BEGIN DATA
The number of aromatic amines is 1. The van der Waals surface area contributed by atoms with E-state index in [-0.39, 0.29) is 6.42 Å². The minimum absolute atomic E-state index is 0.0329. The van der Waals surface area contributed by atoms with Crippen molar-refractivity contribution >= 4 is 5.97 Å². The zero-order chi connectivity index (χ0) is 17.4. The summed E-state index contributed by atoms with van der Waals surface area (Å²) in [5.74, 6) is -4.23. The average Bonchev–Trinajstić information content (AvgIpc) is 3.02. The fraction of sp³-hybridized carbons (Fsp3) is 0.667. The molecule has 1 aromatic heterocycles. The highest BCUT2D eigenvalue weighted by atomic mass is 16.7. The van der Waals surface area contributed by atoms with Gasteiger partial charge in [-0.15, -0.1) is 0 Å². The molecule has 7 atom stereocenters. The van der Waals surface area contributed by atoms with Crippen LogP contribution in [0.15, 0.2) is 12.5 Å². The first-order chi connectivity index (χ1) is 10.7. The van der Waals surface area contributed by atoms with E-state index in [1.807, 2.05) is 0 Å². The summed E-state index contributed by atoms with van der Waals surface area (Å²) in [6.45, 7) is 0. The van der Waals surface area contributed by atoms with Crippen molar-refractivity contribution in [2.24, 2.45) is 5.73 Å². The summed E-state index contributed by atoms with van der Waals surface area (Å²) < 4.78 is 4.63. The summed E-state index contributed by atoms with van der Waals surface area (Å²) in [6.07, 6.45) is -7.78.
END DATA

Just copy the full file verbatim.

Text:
The number of aromatic amines is 1. The van der Waals surface area contributed by atoms with E-state index in [-0.39, 0.29) is 6.42 Å². The minimum absolute atomic E-state index is 0.0329. The van der Waals surface area contributed by atoms with Crippen molar-refractivity contribution >= 4 is 5.97 Å². The zero-order chi connectivity index (χ0) is 17.4. The summed E-state index contributed by atoms with van der Waals surface area (Å²) in [5.74, 6) is -4.23. The average Bonchev–Trinajstić information content (AvgIpc) is 3.02. The fraction of sp³-hybridized carbons (Fsp3) is 0.667. The molecule has 1 aromatic heterocycles. The highest BCUT2D eigenvalue weighted by atomic mass is 16.7. The van der Waals surface area contributed by atoms with Gasteiger partial charge in [-0.15, -0.1) is 0 Å². The molecule has 7 atom stereocenters. The van der Waals surface area contributed by atoms with Crippen LogP contribution in [0.15, 0.2) is 12.5 Å². The first-order chi connectivity index (χ1) is 10.7. The van der Waals surface area contributed by atoms with E-state index in [1.807, 2.05) is 0 Å². The summed E-state index contributed by atoms with van der Waals surface area (Å²) in [6.45, 7) is 0. The van der Waals surface area contributed by atoms with Crippen molar-refractivity contribution in [2.24, 2.45) is 5.73 Å². The summed E-state index contributed by atoms with van der Waals surface area (Å²) < 4.78 is 4.63. The summed E-state index contributed by atoms with van der Waals surface area (Å²) in [6.07, 6.45) is -7.78.